On Tuesday, I attended a Meetup event at General Assembly that included two talks from Dataiku and the Memorial Sloan Kettering Center. Hosted by Dataiku, the evening started off with Will Nowak, Solutions Architect at Dataiku, and his talk on: “Do you do AutoML?”
What is AutoML?
But first, what is ML? Machine learning is the study of algorithms and statistical models to teach a machine (or a computer) how to solve a problem without specific instructions. Essentially, a machine can learn on its own based on past experience. The machine learning workflow consists of several steps, therefore, AutoML automates this, so that you can solve a problem without having to go through individual steps.
In the past, machine learning was written entirely in code. Today, machine learning can be done in platforms which eliminates the code by using buttons to set features of your model and pick models to test. The future is AutoML, where automation platforms will do everything from start to finish.
How can the ML Process be Automated?
Automation can be used throughout the machine learning process from automating linear or multiplicative feature generations to removing redundant or low quality data. AutoML can leverage the type of prediction problem to pick an algorithm type to test; a process that is usually done manually. Additionally, it could run hyperparameter optimizations to set max parameters to test in the model that it chooses.
When Should You use AutoML?
AutoML is useful for when you are creating quick prototype models, need to measure baseline performance or want to speed up every day mundane tasks. AutoML can really change the landscape of work for data scientists. For more information on how, read Dataiku’s white paper on: “The Importance of AutoML for Augmented Analytic and the Rise of the Citizen Data Scientist“.
Bayesian Methods and Overlapping Clusters
The second half of the evening included a talk from Sandhya Prabhakaran, Research Fellow at Memorial Sloan Kettering Cancer Center, on: “A Bayesian Approach To Model Overlapping Objects Available As Distance Data”.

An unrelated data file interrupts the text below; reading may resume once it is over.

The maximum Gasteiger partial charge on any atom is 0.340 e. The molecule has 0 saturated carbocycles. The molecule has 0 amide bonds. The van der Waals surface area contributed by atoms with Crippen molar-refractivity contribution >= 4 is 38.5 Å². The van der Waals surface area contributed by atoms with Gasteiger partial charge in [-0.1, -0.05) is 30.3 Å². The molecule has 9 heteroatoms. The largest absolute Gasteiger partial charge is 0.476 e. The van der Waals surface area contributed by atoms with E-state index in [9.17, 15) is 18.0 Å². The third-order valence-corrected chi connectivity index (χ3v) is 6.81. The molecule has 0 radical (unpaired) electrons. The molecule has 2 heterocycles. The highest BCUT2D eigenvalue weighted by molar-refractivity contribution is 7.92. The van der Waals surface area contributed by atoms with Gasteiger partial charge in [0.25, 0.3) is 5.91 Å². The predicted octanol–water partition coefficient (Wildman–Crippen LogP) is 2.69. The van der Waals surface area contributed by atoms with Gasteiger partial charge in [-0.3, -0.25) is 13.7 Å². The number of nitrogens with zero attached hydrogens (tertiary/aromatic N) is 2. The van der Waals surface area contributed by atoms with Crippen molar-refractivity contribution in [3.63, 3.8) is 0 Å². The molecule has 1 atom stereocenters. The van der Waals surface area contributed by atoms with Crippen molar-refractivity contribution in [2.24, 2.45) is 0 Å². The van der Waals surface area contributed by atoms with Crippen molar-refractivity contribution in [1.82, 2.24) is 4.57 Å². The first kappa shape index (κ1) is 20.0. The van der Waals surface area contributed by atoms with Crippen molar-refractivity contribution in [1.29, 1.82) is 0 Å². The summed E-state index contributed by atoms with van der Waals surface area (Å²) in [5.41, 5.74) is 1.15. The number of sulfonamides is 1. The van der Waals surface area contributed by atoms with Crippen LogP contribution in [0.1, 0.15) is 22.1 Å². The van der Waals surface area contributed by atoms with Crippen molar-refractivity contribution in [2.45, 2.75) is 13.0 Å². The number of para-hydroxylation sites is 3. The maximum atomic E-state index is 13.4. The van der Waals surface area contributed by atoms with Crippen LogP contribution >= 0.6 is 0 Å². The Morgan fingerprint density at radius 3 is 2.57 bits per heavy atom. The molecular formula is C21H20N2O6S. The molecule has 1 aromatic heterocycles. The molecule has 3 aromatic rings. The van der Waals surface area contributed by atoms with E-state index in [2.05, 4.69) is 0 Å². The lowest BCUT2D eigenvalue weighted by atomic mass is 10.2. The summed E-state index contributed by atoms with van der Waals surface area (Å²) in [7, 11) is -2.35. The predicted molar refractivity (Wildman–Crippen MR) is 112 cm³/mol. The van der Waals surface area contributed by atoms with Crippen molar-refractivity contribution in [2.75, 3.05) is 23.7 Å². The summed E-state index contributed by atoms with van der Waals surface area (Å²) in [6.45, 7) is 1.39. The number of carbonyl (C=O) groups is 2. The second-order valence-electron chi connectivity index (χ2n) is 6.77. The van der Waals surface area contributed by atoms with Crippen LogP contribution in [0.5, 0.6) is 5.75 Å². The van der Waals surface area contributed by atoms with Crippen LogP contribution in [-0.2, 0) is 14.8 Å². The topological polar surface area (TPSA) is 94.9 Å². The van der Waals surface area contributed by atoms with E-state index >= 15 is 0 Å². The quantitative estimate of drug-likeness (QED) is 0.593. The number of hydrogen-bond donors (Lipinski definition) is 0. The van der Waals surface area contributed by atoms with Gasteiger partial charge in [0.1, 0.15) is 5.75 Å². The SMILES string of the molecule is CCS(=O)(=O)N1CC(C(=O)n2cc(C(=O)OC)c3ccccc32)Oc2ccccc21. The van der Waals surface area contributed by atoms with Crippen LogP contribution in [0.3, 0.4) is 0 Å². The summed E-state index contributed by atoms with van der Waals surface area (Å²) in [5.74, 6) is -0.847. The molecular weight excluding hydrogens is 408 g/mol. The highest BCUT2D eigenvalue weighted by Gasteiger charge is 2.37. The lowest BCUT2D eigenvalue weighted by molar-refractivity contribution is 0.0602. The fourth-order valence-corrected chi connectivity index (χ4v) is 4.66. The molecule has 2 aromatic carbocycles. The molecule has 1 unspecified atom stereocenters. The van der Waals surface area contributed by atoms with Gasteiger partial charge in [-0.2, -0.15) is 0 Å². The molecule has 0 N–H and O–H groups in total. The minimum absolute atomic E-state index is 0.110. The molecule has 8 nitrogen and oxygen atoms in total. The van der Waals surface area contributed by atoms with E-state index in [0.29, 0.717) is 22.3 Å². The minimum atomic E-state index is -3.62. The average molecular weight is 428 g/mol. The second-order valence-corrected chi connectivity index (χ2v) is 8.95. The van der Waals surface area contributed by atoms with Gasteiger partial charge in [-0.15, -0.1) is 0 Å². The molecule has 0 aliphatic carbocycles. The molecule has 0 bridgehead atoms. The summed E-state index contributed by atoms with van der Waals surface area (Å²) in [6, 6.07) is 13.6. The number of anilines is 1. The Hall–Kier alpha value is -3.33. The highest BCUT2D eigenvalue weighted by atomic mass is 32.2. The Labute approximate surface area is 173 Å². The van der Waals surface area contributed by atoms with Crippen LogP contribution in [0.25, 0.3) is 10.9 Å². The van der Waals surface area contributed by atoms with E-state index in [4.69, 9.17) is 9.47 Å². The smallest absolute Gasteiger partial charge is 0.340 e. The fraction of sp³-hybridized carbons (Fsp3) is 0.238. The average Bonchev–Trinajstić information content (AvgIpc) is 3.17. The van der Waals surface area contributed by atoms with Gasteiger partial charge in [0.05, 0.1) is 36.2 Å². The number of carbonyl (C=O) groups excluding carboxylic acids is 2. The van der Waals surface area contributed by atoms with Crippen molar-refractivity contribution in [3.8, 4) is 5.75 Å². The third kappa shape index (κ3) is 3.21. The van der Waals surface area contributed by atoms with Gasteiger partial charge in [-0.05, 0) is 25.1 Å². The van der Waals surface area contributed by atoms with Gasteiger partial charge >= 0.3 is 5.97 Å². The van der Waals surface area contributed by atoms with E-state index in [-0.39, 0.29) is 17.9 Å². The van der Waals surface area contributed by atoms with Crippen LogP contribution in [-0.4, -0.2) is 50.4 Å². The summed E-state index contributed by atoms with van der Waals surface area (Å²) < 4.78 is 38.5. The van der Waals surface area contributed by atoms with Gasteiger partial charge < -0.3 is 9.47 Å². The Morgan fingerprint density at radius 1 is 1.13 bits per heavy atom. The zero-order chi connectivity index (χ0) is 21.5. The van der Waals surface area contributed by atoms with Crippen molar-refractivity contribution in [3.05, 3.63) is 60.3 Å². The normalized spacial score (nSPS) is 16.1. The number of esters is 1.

What is a Cluster?
In machine learning, a cluster is simply a group of similar data observations. Clustering is a part of unsupervised machine learning in which a machine uses unknown data and patterns to make inferences and group the data. Clustering is the most common kind of unsupervised learning and is applicable in many fields.
Sandhya observed that most applications of clustering pertained to mutually exclusive clusters, while in reality data observations may actually belong to overlapping clusters. Therefore, Sandhya’s goal was to find a way to model data observations that can exist in multiple clusters.
A Bayesian Approach
Sandhya found that the best way to approach this problem was to use Bayesian methods. Bayesian methods use probability as a distribution, meaning a model can be built before data is even collected, and can be updated once data is collected (a.k.a. prior and posterior distributions).
This can be applied to finding overlapping clusters by using the pairwise distance data between data observations in order to work backwards from a posterior distribution to the Bayesian prior through inference. Specifically, using a beta-binomial bayesian distribution can find the probability of success for each data pairing being similar or dis-similar, and will assign to clusters accordingly. In this case, the model decides how many clusters are needed based on the data provided.
Overlapping Clusters of HIV Protease Inhibitors
To demonstrate the benefits of this, Sandhya tested this on HIV protease inhibitors. There are currently 10 HIV protease inhibitors that exist, but all exhibit similar behaviors and are toxic to be administered as anti-HIV drugs. Sandhya wanted to know if there were any alternatives, specifically by examining any dis-similarities between the existing protease inhibitors through overlapping clusters.
Using the Bayesian approach, Sandhya was able to run a test among these HIV protease inhibitors and was able to identify differences among them. Click here for her full paper.